We hope this helps answer some of your ridesharing questions. If it was helpful to you we ask that you please share it with your friends or network. Help spread the good word.

If you have more please email us anytime @ Hello@RidePost.com.

The RidePost Support Team

RoadTrip Stories: Josh Wu’s Roadtrip Across America and One Special Stop

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Everyone has a travel story. One of the benefits of the times we live is the freedom of mobility. At RidePost we love hearing travel stories. When Josh Wu told us about his cross country trip, we could not wait for him to share some of his stories. He, like so many, is in the midst of an epic road trip. Here is his perspective on the time he is spending.

Take it away Josh….

The great American journey from east to west coast has been a dream of many ever since the days of the Oregon trail. With the age of the automobile and Route 66, the cross country road trip became a rite of passage for writers, musicians, and dreamers alike. I’ve always wanted to take such a trip and finally decided to do it this year with my girlfriend before she moves abroad.

In the past, you had to have your own car or had to hitch hike and hope for a kind stranger to give you a lift part of the way. Nowadays, with technology at your fingertips and using RidePost and other websites, you can take such a trip without a car and meet fellow like minded travelers along the way. I have also traveled around Europe for months using ride sharing websites with great success, and made friends along the way, so I figured it was time to return the karma and give rides to fellow travelers.

By listing not just my itinerary, but also my interests and passion, people using the sites are usually excited to meet me and hear about my adventures. So the trip becomes more about the journey rather than the destination.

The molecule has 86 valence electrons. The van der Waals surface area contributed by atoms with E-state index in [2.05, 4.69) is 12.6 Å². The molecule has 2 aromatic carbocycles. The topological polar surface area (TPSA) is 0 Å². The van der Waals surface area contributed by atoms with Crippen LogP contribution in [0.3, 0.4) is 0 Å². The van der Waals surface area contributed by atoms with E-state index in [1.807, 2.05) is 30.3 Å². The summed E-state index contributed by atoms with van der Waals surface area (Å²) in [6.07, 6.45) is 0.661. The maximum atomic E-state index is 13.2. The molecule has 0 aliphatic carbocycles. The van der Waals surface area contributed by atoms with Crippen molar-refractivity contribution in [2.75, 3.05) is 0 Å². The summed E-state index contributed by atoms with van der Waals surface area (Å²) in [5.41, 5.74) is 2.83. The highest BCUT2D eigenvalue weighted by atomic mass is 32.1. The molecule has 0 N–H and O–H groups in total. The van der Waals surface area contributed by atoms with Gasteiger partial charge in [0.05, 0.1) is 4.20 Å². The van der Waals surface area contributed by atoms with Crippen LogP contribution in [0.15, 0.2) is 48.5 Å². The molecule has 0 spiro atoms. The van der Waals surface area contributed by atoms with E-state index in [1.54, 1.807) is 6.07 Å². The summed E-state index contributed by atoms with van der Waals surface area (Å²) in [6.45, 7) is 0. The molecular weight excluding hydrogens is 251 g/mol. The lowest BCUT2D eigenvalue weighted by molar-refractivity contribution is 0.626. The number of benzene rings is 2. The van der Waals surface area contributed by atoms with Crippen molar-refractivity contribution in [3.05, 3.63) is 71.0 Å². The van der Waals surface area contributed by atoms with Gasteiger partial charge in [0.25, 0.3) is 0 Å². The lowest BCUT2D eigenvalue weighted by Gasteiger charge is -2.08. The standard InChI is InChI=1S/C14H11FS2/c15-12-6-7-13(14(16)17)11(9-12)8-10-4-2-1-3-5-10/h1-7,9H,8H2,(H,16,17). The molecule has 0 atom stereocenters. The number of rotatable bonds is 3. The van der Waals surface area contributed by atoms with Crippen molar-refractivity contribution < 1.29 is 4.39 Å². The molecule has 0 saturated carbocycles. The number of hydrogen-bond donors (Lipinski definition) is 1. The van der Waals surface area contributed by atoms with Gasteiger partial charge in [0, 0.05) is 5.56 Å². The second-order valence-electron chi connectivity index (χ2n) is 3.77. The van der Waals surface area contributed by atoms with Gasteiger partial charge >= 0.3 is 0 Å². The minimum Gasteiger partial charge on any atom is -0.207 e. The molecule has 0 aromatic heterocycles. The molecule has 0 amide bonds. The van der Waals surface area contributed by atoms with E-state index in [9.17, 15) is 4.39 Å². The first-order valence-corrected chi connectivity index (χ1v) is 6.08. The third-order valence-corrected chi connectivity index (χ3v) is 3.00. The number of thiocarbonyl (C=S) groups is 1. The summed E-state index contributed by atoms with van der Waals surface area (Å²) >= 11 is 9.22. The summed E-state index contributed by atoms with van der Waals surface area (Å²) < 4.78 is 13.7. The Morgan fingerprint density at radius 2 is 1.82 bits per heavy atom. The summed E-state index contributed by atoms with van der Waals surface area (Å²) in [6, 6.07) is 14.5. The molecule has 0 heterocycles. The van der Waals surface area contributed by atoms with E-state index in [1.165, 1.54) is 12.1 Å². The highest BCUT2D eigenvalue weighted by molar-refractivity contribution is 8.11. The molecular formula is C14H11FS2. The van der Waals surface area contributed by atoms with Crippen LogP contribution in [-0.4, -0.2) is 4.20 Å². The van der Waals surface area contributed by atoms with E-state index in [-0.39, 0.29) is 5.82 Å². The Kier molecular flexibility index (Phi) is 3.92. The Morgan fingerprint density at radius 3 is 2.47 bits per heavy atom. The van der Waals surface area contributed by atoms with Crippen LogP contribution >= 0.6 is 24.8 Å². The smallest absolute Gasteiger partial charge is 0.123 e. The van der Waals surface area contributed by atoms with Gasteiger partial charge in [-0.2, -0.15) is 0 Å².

With that in mind, one highlight I’d like to write about is the town of Marfa, Texas. After leaving from California and driving through Arizona, New Mexico, and passing El Paso, Marfa is another 130 miles or so. Basically, Marfa is a West Texas town of 2,000 in the middle of nowhere. So what is the attraction and why has the New York Times and Vanity Fair written multiple articles about this place? Well, Marfa has become an artist village and a living monument to the possibility of “permanent exhibits” created specifically for the landscape. It all started with sculptor Donald Judd moving to Marfa with a vision of creating art pieces that would never be removed. From there, his vision grew into a reality as more artists and galleries became attracted to Marfa and its ideals. in fact on my tour there were people from as far away as France that made a pilgrimage. You almost have to see it to believe it.

Are you ready to check out Marfa, Texas? Check out what is waiting for you there on Roadtrippers, then save money and book your ride on RidePost.

Cheers!

50 to 500: Redefining transportation of 50 – 500 miles

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RidePost is a growing transportation network made up of thousands of normal people willing to fill empty car seats in order to dramatically reduce the cost of travel, while increasing access to transportation.

Our goal is no secret to those who know: RidePost is built to redefine transportation of 50 – 500 miles. (Take that old school!)

No denying that transportation habits are changing around us. With Amtrak hitting all time high ridership numbers, long-haul buses growing in popularity and airline occupancies rising rapidly; in addition to an increasingly mobile society – a new generation of travelers are redefining transportation in ways that have not been seen in decades.

But all of this change is coming at a cost to travelers. US airlines made $3.5 billion in 2012 on baggage fees, seemingly each month brings a new TSA controversy, train fares are out of reach for many and recent tests have shown the promise of free Wifi on long-haul buses falls short more often than not.

Riding with RidePost enables ordinary people to fill the billions of empty seats on our roads every year. Sharing a ride with other members of the community is the safe and social alternative to any trip.

As we continue to grow our network, we aim to redefine the 50-500 mile transportation mindset. So if you know anyone traveling by bus, plane or train soon – ask them about RidePost and see if they can turn an unpleasant bus trip into a comfortable weekend getaway with new friends.